It typically begins with a phone call from either another parent or your daughter’s school. The accusation of bullying hits you like a rock. You can’t believe it. Your daughter was raised to be better than this. You’ve seen her helping others and being kind. Unfortunately, these attributes don’t keep her from engaging in bullying behaviors. While all of us would like to believe that our children would never intentionally harass, threaten or ridicule another child, cyberbullying has become a growing problem as it can affect kids and adults alike while contributing to mental health-related problems.
The bullies are out there- and they may be closer to home than you think.
What is Bullying?
Bullying is a type of youth violence characterized by aggressive behavior that is unwanted. Most bullying occurs between peers or dating partners, where there is an imbalance of power. There are several different types of bullying, including physical, verbal, emotional and cyber bullying.
Those First Moments
When that phone call comes in, or you’re standing face to face with an adult or teenager telling you your daughter is a bully, your first instinct may be to get defensive. This will only make matters worse. Instead:
Breathe. Such a simple action may seem too simple. However, taking a second to breathe can help you calm down and get ready to listen. After you’re calm:
– Thank the individual (teacher, principal, parent, teen) for letting you know what is going on. Tell them you know how difficult this subject is to broach, and how hard it must have been for them to make the call.
– Assure the principal, teacher or parent that you will talk to your daughter.
– Take down their information. This is a stressful moment. You may have missed some information or may have questions later. You may want to work with the school to address the problem. Having their information on hand is important.
– Don’t rush. Your anger and embarrassment may be telling you to deal with this situation now, but taking a few minutes to process is the best option.
Talking to Your Daughter
Listen to Her Side of the Story
After you’ve calmed down, and you’re ready to discuss the bullying behavior with your daughter, find a quiet, private space in the home where you, your spouse and your daughter can talk. Ask to hear her side of the story and weigh it against the details you were given by the parent or school. In most cases, there are three sides to every story- hers, theirs and, somewhere in the middle, the truth.
Explain to her what you were told and ask her if any of the details in their version are true. This provides her with an opportunity to acknowledge what she might have down that she previously left out of her tale.
Stay calm. Don’t yell. Listen.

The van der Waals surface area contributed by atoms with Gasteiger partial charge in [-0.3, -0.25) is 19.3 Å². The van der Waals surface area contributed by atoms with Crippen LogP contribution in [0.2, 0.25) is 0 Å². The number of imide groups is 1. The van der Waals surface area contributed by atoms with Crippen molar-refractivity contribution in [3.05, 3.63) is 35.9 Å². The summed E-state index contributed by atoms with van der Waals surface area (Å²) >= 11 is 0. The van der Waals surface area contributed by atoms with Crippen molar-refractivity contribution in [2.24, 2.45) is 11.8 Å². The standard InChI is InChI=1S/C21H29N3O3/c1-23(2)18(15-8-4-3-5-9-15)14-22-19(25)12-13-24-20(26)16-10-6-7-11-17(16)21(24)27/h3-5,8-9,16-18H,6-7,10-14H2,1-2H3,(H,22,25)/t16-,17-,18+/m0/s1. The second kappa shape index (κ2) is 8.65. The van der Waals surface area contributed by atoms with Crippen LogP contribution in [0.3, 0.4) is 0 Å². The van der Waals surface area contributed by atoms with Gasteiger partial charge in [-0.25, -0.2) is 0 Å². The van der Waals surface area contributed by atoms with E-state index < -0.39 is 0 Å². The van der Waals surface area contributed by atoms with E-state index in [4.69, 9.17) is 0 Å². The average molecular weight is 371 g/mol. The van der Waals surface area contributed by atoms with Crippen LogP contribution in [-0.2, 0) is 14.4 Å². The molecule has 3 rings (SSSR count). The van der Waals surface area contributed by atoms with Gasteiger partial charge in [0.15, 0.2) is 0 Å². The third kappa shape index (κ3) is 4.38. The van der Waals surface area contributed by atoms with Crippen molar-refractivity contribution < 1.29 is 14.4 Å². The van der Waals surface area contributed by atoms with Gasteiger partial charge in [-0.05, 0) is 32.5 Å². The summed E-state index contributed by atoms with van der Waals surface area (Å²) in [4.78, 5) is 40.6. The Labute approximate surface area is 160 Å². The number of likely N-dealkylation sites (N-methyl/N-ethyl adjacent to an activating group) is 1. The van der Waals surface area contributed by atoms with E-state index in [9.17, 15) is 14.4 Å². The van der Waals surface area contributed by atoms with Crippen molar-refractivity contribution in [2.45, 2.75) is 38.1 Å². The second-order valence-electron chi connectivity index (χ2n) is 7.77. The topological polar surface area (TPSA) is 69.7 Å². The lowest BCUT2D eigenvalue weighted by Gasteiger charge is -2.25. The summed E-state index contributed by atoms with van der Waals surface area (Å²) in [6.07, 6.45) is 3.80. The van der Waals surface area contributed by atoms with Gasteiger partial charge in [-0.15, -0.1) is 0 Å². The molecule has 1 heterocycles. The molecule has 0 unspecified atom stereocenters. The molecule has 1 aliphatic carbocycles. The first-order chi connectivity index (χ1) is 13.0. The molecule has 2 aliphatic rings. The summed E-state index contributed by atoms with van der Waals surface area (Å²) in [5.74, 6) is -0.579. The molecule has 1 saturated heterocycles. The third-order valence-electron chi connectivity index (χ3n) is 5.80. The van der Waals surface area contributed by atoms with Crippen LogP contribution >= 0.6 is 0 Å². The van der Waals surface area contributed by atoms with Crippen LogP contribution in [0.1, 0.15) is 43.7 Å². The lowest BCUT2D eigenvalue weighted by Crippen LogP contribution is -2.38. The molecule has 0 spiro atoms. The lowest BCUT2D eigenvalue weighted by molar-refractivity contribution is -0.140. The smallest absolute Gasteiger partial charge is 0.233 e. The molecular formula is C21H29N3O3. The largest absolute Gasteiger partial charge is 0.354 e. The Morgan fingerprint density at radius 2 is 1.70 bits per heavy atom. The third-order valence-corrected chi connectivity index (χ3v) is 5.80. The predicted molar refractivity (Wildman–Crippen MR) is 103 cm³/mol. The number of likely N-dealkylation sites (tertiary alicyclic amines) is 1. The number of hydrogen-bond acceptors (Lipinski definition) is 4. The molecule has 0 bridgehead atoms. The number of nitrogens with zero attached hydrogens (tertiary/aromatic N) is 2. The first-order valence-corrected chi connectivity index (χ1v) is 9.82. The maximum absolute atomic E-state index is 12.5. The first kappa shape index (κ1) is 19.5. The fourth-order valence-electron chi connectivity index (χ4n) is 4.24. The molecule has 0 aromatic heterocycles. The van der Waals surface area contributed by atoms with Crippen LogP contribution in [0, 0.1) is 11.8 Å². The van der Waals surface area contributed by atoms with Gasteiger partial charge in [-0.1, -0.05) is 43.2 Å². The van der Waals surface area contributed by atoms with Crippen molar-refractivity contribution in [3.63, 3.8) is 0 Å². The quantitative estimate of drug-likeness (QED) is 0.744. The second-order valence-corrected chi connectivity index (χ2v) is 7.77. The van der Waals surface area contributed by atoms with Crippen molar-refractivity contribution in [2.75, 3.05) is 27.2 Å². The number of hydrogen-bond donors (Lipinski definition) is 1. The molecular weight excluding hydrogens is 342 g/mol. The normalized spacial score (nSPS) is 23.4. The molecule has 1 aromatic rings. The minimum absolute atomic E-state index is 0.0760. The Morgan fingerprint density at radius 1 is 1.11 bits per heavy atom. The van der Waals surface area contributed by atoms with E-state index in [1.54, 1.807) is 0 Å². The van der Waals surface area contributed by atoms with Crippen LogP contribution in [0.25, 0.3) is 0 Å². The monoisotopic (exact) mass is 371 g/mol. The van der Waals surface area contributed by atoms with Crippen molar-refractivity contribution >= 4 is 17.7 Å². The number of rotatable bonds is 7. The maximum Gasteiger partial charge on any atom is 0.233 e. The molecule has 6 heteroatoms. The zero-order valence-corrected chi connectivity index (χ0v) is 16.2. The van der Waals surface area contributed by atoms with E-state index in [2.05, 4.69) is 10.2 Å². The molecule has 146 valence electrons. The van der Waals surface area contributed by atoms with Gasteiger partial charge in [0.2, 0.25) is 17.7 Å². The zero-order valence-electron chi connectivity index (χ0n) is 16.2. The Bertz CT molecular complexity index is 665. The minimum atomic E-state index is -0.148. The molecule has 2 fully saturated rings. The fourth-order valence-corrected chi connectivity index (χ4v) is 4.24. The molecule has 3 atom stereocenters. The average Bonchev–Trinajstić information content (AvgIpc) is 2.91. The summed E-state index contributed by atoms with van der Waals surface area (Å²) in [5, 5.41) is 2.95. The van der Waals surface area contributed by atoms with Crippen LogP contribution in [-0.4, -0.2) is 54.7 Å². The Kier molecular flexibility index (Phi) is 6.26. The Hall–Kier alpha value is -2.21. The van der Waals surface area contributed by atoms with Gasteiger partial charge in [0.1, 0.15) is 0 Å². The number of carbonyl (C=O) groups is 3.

Ask Her Why
You may get the typical response of “I don’t know,” but don’t become frustrated and give up. Troubled teens typically bully as a way to gain control in their life, get attention and gain popularity, as payback for previous bullying in their lives or simply out of boredom.
Certain factors increase her risk of engaging in bullying as well, like an attitude accepting of violence, externalizing issues (disruptive, rebellious and defiant behavior,) and harsh parenting practices.
Talk About the Consequences
Bullying is never a solution to any situation, and it can have dire consequences to the physical and mental health of those who are bullied.
However, it isn’t just those who are bullied that face consequences for the behavior. Those that do the bullying experience those consequences as well. Teens who frequently bully others are, according to the CDC, at an increased risk for suicide-related behavior.
Another issue that bullies may face is retaliation. Those they have bullied may become violent and take out their revenge, even if it means hurting innocent bystanders.
Once she understands the consequences that could affect her, talk to her about the peer she bullied. What does she think he/she felt? What would she have done if it had been her that was bullied?
Build Emotional and Social Skills
While most kids learn social and emotional skills in elementary school, troubled teens often need assistance finding their way back to the correct path so they can develop healthy relationships with others, be honest with themselves and others, make critical decisions, and learn to respect and love everyone around them.
At Greenbrier’s all-girls boarding school, we use a variety of therapeutic practices and a central theme and culture called Aspirations, where the girls help each other learn and live specific virtues.
If you’ve just found out that your daughter is a bully, take a breath. Take a moment to process the information, and then take steps to address the problem. She can unlearn this behavior, if you’re willing to help her.